Cornejo v. Bell: Addressing the Bounds of Immunity for City Lawyers and Caseworkers
Although government officials are typically only entitled to qualified immunity from civil liability for acts committed during their official duties, the United States Court of Appeals for the Second Circuit recently granted absolute immunity to lawyers employed by the New York City Administration for Children’s Services (“ACS”). In Cornejo v. Bell, 592 F.3d 121 (2d Cir. 2010), the Second Circuit was faced with the issue of whether ACS attorneys and caseworkers were entitled to immunity from liability for alleged violations of Federal and New York State law for their actions in seeking the removal of a child from his parents’ home. ACS caseworkers were entitled to only qualified immunity for their role.
In 2002, the plaintiff, Sally Cornejo, came home from work to find her five-month old infant son not breathing in the arms of his father, Cornejo’s fiancé. The infant was rushed to the hospital where the staff diagnosed him with Shaken Baby Syndrome. ACS temporarily removed the infant and his eighteen-month old brother, who was examined and showed no signs of abuse, from Cornejo’s custody. ACS attorneys then filed Family Court petitions accusing both parents of child abuse. One week after the incident, the infant died in the hospital. Within one week of the infant’s death, a city medical examiner informed ACS attorneys that she was uncertain whether the baby had been abused. ACS sought to parole the surviving child to Cornejo, but the Family Court denied the request in light of the conflicting medical evidence and the open petitions against Cornejo and her fiancé. Three months after the death, the medical examiner issued a final report finding that the infant died from a natural heart defect, not from Shaken Baby Syndrome. Shortly thereafter, the surviving child was paroled to Cornejo. She later successfully moved to dismiss the petition against her.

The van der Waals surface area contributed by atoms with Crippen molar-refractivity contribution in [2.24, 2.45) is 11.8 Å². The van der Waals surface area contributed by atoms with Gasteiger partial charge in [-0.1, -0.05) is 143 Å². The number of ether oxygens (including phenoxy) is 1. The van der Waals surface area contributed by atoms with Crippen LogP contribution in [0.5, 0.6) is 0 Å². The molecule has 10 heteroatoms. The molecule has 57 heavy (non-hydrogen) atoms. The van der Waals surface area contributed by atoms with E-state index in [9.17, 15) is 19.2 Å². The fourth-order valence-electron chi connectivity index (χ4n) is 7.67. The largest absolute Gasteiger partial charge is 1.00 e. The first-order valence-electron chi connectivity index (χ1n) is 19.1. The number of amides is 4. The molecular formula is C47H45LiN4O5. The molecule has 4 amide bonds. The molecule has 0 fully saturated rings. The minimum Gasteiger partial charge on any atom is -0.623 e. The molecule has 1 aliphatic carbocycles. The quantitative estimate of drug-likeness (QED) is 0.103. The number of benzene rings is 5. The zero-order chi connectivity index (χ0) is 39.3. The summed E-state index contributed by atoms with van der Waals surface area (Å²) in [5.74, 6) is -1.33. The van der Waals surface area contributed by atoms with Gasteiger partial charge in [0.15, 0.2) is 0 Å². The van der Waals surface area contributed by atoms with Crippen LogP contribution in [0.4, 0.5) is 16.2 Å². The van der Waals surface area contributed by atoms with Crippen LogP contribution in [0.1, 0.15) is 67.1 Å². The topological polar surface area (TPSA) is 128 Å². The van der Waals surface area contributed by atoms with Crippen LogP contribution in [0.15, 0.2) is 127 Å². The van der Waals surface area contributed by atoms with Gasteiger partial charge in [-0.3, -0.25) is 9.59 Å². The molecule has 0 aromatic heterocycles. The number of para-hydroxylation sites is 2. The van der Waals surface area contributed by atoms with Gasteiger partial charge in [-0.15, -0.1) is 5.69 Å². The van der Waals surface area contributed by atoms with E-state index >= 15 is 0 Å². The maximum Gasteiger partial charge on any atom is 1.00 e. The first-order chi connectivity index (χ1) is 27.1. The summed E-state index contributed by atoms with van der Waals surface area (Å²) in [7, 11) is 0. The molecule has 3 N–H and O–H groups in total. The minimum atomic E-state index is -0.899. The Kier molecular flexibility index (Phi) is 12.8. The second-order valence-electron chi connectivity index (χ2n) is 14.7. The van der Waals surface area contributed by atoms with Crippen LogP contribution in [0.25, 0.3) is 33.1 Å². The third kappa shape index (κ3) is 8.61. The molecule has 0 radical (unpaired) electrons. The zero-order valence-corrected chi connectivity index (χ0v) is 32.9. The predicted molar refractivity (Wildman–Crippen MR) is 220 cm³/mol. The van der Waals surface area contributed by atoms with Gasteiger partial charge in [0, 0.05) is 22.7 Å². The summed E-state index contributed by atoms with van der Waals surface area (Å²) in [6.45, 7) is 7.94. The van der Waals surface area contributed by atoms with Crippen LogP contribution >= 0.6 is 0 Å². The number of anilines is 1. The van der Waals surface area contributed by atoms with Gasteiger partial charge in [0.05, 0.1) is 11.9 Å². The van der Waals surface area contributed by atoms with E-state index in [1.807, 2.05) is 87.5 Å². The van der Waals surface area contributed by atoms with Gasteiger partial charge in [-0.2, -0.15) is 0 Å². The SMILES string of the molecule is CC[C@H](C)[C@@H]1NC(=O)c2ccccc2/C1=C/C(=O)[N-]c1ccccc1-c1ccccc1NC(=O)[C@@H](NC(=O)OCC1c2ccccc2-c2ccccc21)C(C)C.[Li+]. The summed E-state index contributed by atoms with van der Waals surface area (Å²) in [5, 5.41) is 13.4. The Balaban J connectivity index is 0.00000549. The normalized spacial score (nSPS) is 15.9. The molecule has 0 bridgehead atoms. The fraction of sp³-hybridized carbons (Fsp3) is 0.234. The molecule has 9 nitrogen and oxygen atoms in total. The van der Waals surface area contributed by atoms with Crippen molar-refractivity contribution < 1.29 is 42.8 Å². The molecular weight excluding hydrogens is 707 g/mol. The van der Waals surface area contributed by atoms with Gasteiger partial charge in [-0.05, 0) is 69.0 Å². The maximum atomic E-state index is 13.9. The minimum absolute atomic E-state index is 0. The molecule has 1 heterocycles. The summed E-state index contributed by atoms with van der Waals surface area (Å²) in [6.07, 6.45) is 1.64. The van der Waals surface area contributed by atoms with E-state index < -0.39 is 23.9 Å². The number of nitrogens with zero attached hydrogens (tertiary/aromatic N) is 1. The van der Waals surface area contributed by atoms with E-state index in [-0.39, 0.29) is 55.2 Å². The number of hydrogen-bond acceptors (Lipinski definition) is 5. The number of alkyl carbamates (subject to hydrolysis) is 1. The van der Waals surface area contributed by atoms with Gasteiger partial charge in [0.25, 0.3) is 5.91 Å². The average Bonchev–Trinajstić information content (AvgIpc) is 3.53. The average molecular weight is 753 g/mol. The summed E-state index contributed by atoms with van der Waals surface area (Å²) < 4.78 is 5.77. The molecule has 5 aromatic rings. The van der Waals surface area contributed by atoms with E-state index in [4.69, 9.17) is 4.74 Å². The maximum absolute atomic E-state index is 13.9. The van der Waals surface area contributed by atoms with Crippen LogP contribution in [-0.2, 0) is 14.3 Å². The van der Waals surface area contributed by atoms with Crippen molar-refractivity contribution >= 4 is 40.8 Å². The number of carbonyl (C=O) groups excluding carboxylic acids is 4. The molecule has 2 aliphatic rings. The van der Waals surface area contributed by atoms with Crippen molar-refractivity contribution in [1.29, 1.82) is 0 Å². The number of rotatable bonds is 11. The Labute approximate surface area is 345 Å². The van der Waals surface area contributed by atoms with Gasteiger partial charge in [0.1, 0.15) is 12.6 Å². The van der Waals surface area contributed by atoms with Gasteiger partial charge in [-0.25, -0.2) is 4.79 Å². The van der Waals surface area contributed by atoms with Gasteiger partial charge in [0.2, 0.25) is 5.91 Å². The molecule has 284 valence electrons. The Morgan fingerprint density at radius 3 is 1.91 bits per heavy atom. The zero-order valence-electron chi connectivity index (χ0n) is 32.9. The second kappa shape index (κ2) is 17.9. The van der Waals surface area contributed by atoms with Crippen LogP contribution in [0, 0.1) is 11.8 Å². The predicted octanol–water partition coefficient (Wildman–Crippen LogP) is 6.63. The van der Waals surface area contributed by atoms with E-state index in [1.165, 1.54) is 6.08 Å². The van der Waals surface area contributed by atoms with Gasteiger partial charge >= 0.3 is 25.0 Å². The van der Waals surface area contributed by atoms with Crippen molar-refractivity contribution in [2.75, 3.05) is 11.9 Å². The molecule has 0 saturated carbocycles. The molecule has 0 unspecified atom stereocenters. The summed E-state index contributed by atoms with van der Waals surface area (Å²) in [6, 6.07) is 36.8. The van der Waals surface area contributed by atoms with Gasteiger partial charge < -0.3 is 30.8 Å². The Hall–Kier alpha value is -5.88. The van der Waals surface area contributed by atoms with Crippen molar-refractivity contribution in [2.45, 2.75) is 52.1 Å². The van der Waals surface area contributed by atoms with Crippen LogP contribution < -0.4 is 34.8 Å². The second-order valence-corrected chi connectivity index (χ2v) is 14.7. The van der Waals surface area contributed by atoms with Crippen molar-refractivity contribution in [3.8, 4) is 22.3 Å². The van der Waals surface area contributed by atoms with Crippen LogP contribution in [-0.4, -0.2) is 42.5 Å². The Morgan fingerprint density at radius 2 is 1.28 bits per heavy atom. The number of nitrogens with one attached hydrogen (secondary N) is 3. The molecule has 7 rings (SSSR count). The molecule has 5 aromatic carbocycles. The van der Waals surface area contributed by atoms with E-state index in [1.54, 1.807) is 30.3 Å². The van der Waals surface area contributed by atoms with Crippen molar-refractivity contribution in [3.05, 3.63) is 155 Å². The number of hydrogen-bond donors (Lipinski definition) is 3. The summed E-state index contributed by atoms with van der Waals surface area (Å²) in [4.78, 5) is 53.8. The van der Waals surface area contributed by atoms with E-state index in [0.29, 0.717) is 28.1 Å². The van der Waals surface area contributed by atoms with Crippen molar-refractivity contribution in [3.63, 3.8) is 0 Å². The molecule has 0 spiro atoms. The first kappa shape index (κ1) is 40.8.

Cornejo sued the ACS caseworkers and attorneys on behalf of herself and her surviving son, alleging federal claims of due process and search and seizure violations, federal and state claims of malicious prosecution and a state law claim for breach of the duty of reasonable care. The lower court granted summary judgment to the defendants on grounds of immunity and the Second Circuit affirmed the dismissal with slightly different reasoning. The Second Circuit held that the ACS attorneys were entitled to absolute immunity from the federal claims because they were “performing functions analogous to those of a prosecutor.” The Second Circuit disagreed with the lower court’s determination that the ACS caseworkers were also entitled to absolute immunity from the federal claims and found that they were entitled to qualified immunity instead because they were performing police-like functions. Because they acted reasonably, however, the Court affirmed the dismissal of the federal claims against the ACS caseworkers.
Relying on the New York State precedent, the Second Circuit found that all defendants were entitled to absolute immunity from the state malicious prosecution claims. Regarding the breach of reasonable care claim, the Second Circuit found that the attorneys were entitled to absolute immunity because their actions involved the use of discretion in a judicial proceeding. Finally, the Second Circuit held that the caseworkers were entitled to dismissal of the breach of reasonable care claims under a qualified immunity because there was no evidence that they acted with gross negligence.
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